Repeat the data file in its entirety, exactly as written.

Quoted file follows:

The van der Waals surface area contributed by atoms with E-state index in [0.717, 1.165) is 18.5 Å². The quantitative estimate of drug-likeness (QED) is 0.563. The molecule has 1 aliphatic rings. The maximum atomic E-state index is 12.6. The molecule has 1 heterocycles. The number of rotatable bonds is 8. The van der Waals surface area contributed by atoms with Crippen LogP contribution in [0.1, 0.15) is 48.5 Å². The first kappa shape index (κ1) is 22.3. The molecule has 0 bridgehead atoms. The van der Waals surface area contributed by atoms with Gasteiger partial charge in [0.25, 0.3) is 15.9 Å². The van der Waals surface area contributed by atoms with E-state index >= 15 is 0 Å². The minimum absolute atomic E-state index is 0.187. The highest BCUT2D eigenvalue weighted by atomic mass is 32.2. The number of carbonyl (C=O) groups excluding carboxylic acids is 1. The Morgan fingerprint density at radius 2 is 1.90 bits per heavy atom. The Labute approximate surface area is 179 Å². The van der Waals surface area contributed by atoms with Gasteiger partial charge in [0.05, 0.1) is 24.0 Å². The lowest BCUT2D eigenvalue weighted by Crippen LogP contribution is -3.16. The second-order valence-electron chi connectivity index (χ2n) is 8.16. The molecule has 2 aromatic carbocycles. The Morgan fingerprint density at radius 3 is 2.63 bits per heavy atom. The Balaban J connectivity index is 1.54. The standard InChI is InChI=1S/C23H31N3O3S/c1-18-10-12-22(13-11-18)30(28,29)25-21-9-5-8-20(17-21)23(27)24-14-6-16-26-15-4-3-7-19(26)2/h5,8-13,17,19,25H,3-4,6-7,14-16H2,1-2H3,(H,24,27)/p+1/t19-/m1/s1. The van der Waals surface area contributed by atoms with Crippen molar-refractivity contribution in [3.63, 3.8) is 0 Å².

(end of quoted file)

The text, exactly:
The van der Waals surface area contributed by atoms with E-state index in [0.717, 1.165) is 18.5 Å². The quantitative estimate of drug-likeness (QED) is 0.563. The molecule has 1 aliphatic rings. The maximum atomic E-state index is 12.6. The molecule has 1 heterocycles. The number of rotatable bonds is 8. The van der Waals surface area contributed by atoms with Crippen LogP contribution in [0.1, 0.15) is 48.5 Å². The first kappa shape index (κ1) is 22.3. The molecule has 0 bridgehead atoms. The van der Waals surface area contributed by atoms with Gasteiger partial charge in [0.25, 0.3) is 15.9 Å². The van der Waals surface area contributed by atoms with E-state index >= 15 is 0 Å². The minimum absolute atomic E-state index is 0.187. The highest BCUT2D eigenvalue weighted by atomic mass is 32.2. The number of carbonyl (C=O) groups excluding carboxylic acids is 1. The Morgan fingerprint density at radius 2 is 1.90 bits per heavy atom. The Labute approximate surface area is 179 Å². The van der Waals surface area contributed by atoms with Gasteiger partial charge in [0.05, 0.1) is 24.0 Å². The lowest BCUT2D eigenvalue weighted by Crippen LogP contribution is -3.16. The second-order valence-electron chi connectivity index (χ2n) is 8.16. The molecule has 2 aromatic carbocycles. The Morgan fingerprint density at radius 3 is 2.63 bits per heavy atom. The Balaban J connectivity index is 1.54. The standard InChI is InChI=1S/C23H31N3O3S/c1-18-10-12-22(13-11-18)30(28,29)25-21-9-5-8-20(17-21)23(27)24-14-6-16-26-15-4-3-7-19(26)2/h5,8-13,17,19,25H,3-4,6-7,14-16H2,1-2H3,(H,24,27)/p+1/t19-/m1/s1. The van der Waals surface area contributed by atoms with Crippen molar-refractivity contribution in [3.63, 3.8) is 0 Å².